Barbara Oleynick had a vision—one forming within her mind and heart for the last 20 years: to bring the story of the miracle of Fatima to all those who wish to hear it. As a producer, director, writer and composer, Oleynick dreamed of a multi-media virtual production to share the story of the Blessed Mother’s appearances to three young children in Portugal in 1917.
This summer, in St. Andrew Parish in Bridgeport, that vision becomes a reality.
“This musical production is a retelling of an historical event that made worldwide news,” says Oleynick of the play that opens on May 13. “We are transforming St. Andrew’s into a mesmerizing performance space to recreate the day the sun danced at Fatima to engage all the senses of our audience.”
In October 1917, in the small Portuguese village, 70,000 witnesses watched as the sun rotated, became large and then small again, and danced—an occurrence prophesized to the children by the Virgin Mary throughout her visits to them over the course of six months. At this time of turmoil during the Great War, she came with a promise from God that the world would be at peace and that souls would go to heaven if her requests were acknowledged and obeyed.
Ever since Oleynick wrote “The Miracle of Fatima” musical as her thesis project for the Writing Musical Theatre program at New York University in 1999, this accomplished performer has felt it was her purpose to spread Mary’s message of hope.
Drawing inspiration from her son John, who struggled with depression and passed away in 2016, she is now realizing the culmination of years of work—just as the world marks the 100thanniversary of this miraculous event.
“It’s so fitting that it’s happening now,” says Father Gene Szantyr, pastor of St. Andrew Parish. “We are bringing back attention to our Blessed Mother. And through technology, we can make the church look like a theater.”
Although technology, animated illustrations, and digitized music add special effects to this production, the heart of it all lies in the actors—primarily middle school aged children in the roles of Lucia, Francisco, and Jacinta who bore witness to the presence of Mary. This emphasizes another of Oleynick’s goals: to bring young people into the church.
“This has been transformational for the whole cast,” she says. “I asked myself, ‘Why are the youth not coming to church? What do we need to do differently?’ It’s our responsibility.”
And in turn, the responsibility to which these young people have committed is yielding great results. Practicing lines at home and rehearsing full days on weekends has enabled the talented and enthusiastic cast to create a realistic Fatima experience.
Directing two children who portray Francisco and Jacinta one Saturday morning on the altar-turned-stage at St. Andrew, Oleynick calls out, “This scene is so emotional! So what I want from you is agony!”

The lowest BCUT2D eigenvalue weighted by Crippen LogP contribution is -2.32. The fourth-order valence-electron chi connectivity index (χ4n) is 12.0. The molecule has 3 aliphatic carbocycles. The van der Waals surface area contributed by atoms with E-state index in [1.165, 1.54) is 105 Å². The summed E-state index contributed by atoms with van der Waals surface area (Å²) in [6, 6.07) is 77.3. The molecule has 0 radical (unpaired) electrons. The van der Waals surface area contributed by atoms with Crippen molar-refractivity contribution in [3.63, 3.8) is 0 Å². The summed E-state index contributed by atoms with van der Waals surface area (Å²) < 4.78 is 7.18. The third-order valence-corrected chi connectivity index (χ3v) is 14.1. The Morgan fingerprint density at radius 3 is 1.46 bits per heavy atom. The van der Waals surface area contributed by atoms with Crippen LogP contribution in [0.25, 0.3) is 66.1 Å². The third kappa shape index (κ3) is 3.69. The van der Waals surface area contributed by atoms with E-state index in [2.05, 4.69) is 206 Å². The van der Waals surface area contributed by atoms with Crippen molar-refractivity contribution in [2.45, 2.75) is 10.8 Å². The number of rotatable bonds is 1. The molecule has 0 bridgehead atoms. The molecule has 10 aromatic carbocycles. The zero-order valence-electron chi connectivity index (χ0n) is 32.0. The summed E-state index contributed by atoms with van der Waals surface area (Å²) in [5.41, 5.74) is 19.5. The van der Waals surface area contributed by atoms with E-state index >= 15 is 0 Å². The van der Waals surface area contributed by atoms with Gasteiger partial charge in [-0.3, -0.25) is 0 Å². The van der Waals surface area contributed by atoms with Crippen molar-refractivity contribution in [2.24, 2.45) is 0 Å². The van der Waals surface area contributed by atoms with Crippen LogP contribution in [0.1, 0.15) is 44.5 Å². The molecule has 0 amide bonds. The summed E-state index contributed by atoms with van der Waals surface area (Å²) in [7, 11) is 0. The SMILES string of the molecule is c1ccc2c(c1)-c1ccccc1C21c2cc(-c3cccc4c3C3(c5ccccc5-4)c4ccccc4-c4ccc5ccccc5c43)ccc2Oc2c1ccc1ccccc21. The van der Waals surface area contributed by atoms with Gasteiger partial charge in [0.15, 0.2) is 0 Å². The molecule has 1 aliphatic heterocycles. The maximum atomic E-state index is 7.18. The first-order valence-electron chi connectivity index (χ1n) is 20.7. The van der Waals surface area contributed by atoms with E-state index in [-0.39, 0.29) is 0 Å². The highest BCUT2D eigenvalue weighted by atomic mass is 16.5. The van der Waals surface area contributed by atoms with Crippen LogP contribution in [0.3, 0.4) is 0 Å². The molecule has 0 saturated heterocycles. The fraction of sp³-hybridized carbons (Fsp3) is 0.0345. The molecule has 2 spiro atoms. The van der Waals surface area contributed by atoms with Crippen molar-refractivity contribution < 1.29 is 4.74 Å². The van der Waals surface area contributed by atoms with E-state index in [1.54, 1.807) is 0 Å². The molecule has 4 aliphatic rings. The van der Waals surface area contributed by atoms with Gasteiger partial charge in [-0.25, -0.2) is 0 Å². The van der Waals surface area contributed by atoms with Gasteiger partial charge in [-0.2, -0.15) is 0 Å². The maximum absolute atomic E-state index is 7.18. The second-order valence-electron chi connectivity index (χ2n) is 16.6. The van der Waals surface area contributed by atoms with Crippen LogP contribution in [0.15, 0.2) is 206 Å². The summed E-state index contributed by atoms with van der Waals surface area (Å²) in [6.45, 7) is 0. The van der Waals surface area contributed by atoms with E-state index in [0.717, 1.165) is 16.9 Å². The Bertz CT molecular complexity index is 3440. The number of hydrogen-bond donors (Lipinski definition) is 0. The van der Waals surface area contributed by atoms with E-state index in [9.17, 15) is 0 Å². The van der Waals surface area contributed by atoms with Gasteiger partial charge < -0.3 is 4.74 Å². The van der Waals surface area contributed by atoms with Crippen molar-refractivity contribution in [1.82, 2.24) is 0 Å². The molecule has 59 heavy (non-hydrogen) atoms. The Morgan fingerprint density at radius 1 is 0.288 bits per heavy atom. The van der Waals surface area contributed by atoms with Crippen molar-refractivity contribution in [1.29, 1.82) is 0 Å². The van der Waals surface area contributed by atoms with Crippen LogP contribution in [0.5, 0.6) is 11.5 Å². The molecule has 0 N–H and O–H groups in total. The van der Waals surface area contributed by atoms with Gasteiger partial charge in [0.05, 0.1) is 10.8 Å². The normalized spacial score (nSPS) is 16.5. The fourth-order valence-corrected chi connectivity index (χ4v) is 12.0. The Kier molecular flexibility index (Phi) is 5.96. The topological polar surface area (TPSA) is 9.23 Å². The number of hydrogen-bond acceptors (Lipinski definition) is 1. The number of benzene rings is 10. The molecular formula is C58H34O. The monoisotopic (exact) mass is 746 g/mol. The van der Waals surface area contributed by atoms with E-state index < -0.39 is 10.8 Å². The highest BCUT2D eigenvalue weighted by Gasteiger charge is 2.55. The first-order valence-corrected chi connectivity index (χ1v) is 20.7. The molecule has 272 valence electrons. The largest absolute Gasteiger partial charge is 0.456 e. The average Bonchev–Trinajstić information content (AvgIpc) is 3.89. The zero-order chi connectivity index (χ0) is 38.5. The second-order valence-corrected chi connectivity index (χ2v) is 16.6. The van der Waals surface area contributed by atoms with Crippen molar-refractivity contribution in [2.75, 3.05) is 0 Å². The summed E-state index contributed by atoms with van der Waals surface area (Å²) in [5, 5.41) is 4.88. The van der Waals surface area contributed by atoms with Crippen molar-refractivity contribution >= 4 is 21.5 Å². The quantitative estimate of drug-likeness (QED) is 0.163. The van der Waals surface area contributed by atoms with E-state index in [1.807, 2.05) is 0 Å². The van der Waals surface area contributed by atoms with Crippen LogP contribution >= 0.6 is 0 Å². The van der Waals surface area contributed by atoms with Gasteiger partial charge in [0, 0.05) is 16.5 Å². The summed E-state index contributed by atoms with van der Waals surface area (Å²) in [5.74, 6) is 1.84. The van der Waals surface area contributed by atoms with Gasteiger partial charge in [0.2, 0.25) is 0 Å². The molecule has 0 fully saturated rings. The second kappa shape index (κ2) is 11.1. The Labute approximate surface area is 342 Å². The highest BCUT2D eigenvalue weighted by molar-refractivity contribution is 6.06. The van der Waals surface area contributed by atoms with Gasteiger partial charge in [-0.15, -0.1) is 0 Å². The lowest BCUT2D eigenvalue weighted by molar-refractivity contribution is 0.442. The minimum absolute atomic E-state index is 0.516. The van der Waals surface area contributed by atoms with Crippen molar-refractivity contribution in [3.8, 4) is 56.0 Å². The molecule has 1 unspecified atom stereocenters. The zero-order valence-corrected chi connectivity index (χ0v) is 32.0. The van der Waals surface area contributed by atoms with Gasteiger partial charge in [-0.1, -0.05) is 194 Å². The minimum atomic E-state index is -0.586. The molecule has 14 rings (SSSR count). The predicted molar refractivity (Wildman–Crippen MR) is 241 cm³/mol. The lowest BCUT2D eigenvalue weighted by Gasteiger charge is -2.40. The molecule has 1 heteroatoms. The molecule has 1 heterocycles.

“Imagine,” she then says to the teen playing Lucia, “what do the children think is going to happen?”
As this trio continues to rehearse the scene, several others sit in pews recording the actions to assist them in learning Oleynick’s blocking techniques. From there, the three onstage break into song, with Oleynick snapping her fingers to the rhythm like a human metronome.
“Now that was harmony!” she praises. “That was lovely!”
Father Gene’s pride in these children’s accomplishments and in his parish’s role in the production is evident as he visits the church during rehearsals to see the progress and view the set-up. “The kids are so bright!” he says. “They have no fear. They want to learn the history of the event and of terms like ‘Holy Ghost’ that aren’t used today.”
Though many of the actors in this production have appeared on stage in the past, it is the reality of this historical event that makes “The Miracle of Fatima” so special for them.
Sabatino Cruz, an 11-year-old who plays Francisco, enjoys learning about life in 1917. “I like interpreting a character from a period that I didn’t grow up in,” he says.
“What’s really interesting is that usually plays are fictional,” adds Zachary Cecere, 12, who also plays Francisco. “But all of this really did happen.”
The historical aspect of Fatima is something that attracted 14-year-old Summer Charbonneau, who says that her character Lucia is the one who explains the story to the audience. “I wanted to research more about her and understand the emotions that she had,” Charbonneau says. “I hope this teaches a lot of people about what happened at Fatima.”
With themes of compassion and mercy, “The Miracle of Fatima” has something to teach everyone, Oleynick believes. Though she credits the Blessed Mother with inspiring her, others feel that Oleynick and her message are an inspiration to them.
Sue Baldwin, director of Faith Formation and Young Adult/Youth Ministry at St. Andrew’s, says, “I think Mary sent Barbara to us as her messenger. We pray for the success of this production every day.”
Though the musical will be produced locally beginning this month, the technological aspects allow Oleynick to replicate it across the country.
“We can take it anywhere,” she said, acknowledging the virtual accessibility of this multi-media experience. “If we can produce two hours of hope and comfort in today’s world, and at the end, have the audience see Our Lady appear, then I know we have realized our purpose.”
(“The Miracle of Fatima” will be performed on weekend days from May 13-October 14 at St. Andrew Church in Bridgeport. Visit www.fatima100yrs.net for tickets and more information.)